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NSF REU Site: Natural History Research Experiences

NSF REU Site: Natural History Research Experiences


The Smithsonian Institution’s National Museum of Natural History (NMNH), located in Washington, D.C. hosts a National Science Foundation Research Experiences for Undergraduates (REU) site for 10 weeks each summer, funded through NSF’s Division of Ocean Sciences. The REU program will support 16-18 students each summer for 10 weeks, during which students will conduct independent research and participate in a variety of professional development workshops. Students will be provided a stipend and will be housed in dorms on the nearby George Washington University campus.


Projects focus on the NMNH’s research strengths in geology, biology, and in anthropology. Students are given unparalleled access to the collections, facilities, and intellectual resources of NMNH while they develop a research project in close collaboration with a museum research scientist. Students will have a wide range of potential research mentors and research topics. Within the geosciences, scientists in the Department of Mineral Sciences focus on the origin and evolution of the Earth and Solar System with emphasis on the differentiation and chemical evolution of rocky planets and asteroids, volcanic processes and hazards, environmental/soil mineralogy, marine geology, and early solar system processes. Approaches range from microanalysis of rocks, minerals, and meteorites, to experimental petrology and volcanology, to space mission-based science. Members of the Department of Paleobiology explore the dynamics of life on Earth including the history of climatic, oceanographic and environmental change, the origin and extinction of taxa, and large-scale evolutionary patterns and processes. Scientists in the four biological science departments focus on the discovery of Earth’s biodiversity, and on understanding its evolutionary history. Approaches used range from traditional morphology and taxonomy to the latest in genomics and next-generation sequencing. Scholars in anthropology span the sub-disciplines of archaeology, ethnology, linguistics, and forensic, biological and physical anthropology of humans and their relatives.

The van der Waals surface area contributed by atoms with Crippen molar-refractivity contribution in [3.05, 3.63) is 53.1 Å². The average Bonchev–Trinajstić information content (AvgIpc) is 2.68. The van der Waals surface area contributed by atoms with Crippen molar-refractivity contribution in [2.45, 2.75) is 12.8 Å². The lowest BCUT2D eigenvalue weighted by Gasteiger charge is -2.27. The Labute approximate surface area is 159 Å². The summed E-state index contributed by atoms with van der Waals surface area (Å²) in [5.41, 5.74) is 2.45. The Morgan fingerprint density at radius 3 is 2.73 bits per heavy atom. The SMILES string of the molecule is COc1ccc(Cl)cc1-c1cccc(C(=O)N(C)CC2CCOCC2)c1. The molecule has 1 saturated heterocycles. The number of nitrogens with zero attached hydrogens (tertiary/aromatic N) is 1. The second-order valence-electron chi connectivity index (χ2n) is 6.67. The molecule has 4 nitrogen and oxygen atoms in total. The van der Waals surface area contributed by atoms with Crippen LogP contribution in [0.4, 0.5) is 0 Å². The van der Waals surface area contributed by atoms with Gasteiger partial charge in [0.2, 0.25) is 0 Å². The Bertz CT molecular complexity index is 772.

The program is designed to support and prepare participants for entry into scientific careers by providing structured council on entering graduate school, designing, conducting and publishing research, and presenting results to the scientific community and the public. Additional professional development workshops focus on preparing students to successfully navigate a career in the natural sciences. NMNH is committed to broadening participation and enhancing diversity in natural history disciplines in order to develop an internationally competitive scientific work force for the future. In addition, the REU students will themselves serve as role models for the museum’s “Youth Engagement in Science!”

program for minority high school students from the DC-Baltimore area, and they will directly engage the museum-going public about their research – interacting with thousands of museum visitors annually.



Funding for this REU site is provide by the National Science Foundation¹s Division of Ocean Science’s (proposal number 1560088).

Contact Phone: (202) 633-1055

Contact Email: NHRE@si.edu

Opportunity Website: http://naturalhistory.si.edu/NHRE/

Apply Through: http://naturalhistory.si.edu/NHRE/apply.htm

Term: 10 weeks, May 30-August 4

Deadline: January 25